It’s no secret that working out keeps you younger—both in terms of the energy you have and your physical ability to keep doing the things you love. “Fitness is a youth serum,” says physical therapist and fitness expert Maureen Hagan. “Fitness affects how youthful you look, the way you move, and your ability to do whatever you want, whenever.”
Hagan has been training clients for more than 20 years with a focus on active aging, and is also a regularly published research reviewer on the same topic. This past weekend at the IDEA World Fitness Convention, Hagan presented the healthy aging secrets she’s learned from both practice and clinical research. Don’t worry, we’re not about to overhaul your favorite workout. No matter how old you are or what you like to do for exercise, you can use Hagan’s secrets to move better, protect yourself from injury, and feel younger.
1. Squat right
“People say to me, ‘Oh I can’t squat, it hurts my knees,’” and then they go and pick up their bag of groceries from the floor,” Hagan says. The point: You squat all the time, so it’s essential that you learn to do it properly. For women, that means turning your toes out slightly. This simple fix allows your femur to line up properly in the hip joint, causing your knees to track over your ankles instead of caving in. The result: a stronger knee joint and less chance of knee pain. (Men have a different hip structure, so they should squat with toes forward.) Also, “women really do need to step their feet slightly wider than their hips,” Hagan adds. “Without the wider stance than hip-width, that knee tracking and movement at the hip cannot happen.”
2. Hack your genetics
Ever hear that you can’t change your genes? That’s only partially true. While you can’t change your genetic makeup, you can change how certain genes are expressed—that is, how much they do whatever they do. And strength training is one of the best ways to do that. Only 26 weeks of resistance training reverses the aging process at the genetic level, research shows. “You can actually train your tissues to behave the way they did when you were younger,” Hagan says. Furthermore, resistance training preserves muscle mass that we typically lose as we age—5 pounds per decade, on average. (We also gain an average of 10 pounds of fat per decade. “That’s certainly not fair! It should at least be even!” Hagan says. Agreed!)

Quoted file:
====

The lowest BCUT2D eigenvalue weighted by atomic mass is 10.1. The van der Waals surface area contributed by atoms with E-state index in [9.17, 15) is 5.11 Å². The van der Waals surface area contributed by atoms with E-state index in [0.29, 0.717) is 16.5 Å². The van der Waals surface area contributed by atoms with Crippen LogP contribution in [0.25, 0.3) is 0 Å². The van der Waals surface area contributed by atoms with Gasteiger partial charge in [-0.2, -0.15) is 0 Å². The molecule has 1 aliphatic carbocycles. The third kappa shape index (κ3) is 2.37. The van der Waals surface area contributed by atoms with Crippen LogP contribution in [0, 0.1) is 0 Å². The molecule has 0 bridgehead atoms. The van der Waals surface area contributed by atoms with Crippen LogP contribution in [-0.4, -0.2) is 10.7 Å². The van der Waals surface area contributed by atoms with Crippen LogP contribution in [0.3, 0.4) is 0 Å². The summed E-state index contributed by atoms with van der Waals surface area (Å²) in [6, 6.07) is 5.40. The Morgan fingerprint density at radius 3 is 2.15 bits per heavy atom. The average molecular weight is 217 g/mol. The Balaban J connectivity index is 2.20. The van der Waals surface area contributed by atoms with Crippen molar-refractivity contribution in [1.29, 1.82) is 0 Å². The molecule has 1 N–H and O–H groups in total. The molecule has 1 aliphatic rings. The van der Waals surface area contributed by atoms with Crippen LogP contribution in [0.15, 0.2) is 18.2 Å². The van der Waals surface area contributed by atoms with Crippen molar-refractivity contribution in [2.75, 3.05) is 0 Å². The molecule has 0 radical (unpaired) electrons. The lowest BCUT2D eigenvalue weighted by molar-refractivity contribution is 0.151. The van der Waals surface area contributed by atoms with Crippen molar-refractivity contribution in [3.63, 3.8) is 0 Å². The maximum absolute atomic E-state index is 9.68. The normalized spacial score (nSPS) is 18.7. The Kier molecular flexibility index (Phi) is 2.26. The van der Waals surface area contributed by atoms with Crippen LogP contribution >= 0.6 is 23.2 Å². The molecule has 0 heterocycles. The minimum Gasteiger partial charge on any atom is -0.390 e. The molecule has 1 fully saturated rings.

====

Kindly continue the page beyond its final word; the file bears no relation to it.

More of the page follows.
3. Play on the brain gym
Exercise is a physical crossword puzzle, Hagan likes to say. The more activity you can do that also engages your brain, the better. These can involve reaction training (such as playing tennis or racquetball), memorizing choreography (like you would in step class or Zumba), and changing direction (common in step, kickboxing, and dance classes).
4. Do more cardio than you think you need
While U.S. guidelines call for 150 minutes of cardio per week, Hagan’s examination of research found that 240 minutes per week is optimal for heart health. Aerobic activity improves mitochondrial function (the work of energy-producing organelles in cells), which typically decreases with age. Four hours of cardio a week sound like too much? “If you don’t have much time, interval training is one of the most efficient ways to exercise at high enough levels to improve aerobic fitness,” Hagan says. Click here for tips on how to add intervals to your workout.
5. Make your two brains talk to each other
Include some moves where you cross your legs and arms over the midline of your body. Why? The connection between the right and left hemispheres of your brain deteriorates as you age, which causes “brain farts” (technical name: brain delays) as the hemispheres have trouble communicating with one another, Hagan explains. Crossing limbs forces the two sides of your brain to talk to one another, strengthening the connection between hemispheres. (How cool is that?)
6. Embrace high-impact activity
A lot of older people are afraid to jump because it’ll hurt the knees or hips. “But that’s bogus, because you need to jump in everyday life, and you need impact to build bone density,” Hagan says. That doesn’t mean you need to take up Insanity (the DVD series known for crazy-intense jumping moves). A “forceful step” like you’re squishing a bug is enough impact to make a difference. Think of forceful stepping any time you lunge, squat, or march.
7. Get the BAM
The average American walks only 2,000 steps per day, but experts recommend 10,000. “7,500 steps a day is what we Canadians call the BAM, or bare you-know-what minimum, for health,” Hagan says. Studies show that merely tracking your steps doubles how many you take, so strap on one of our 3 Favorite Fitness Trackers and see if you can beat your count every day.
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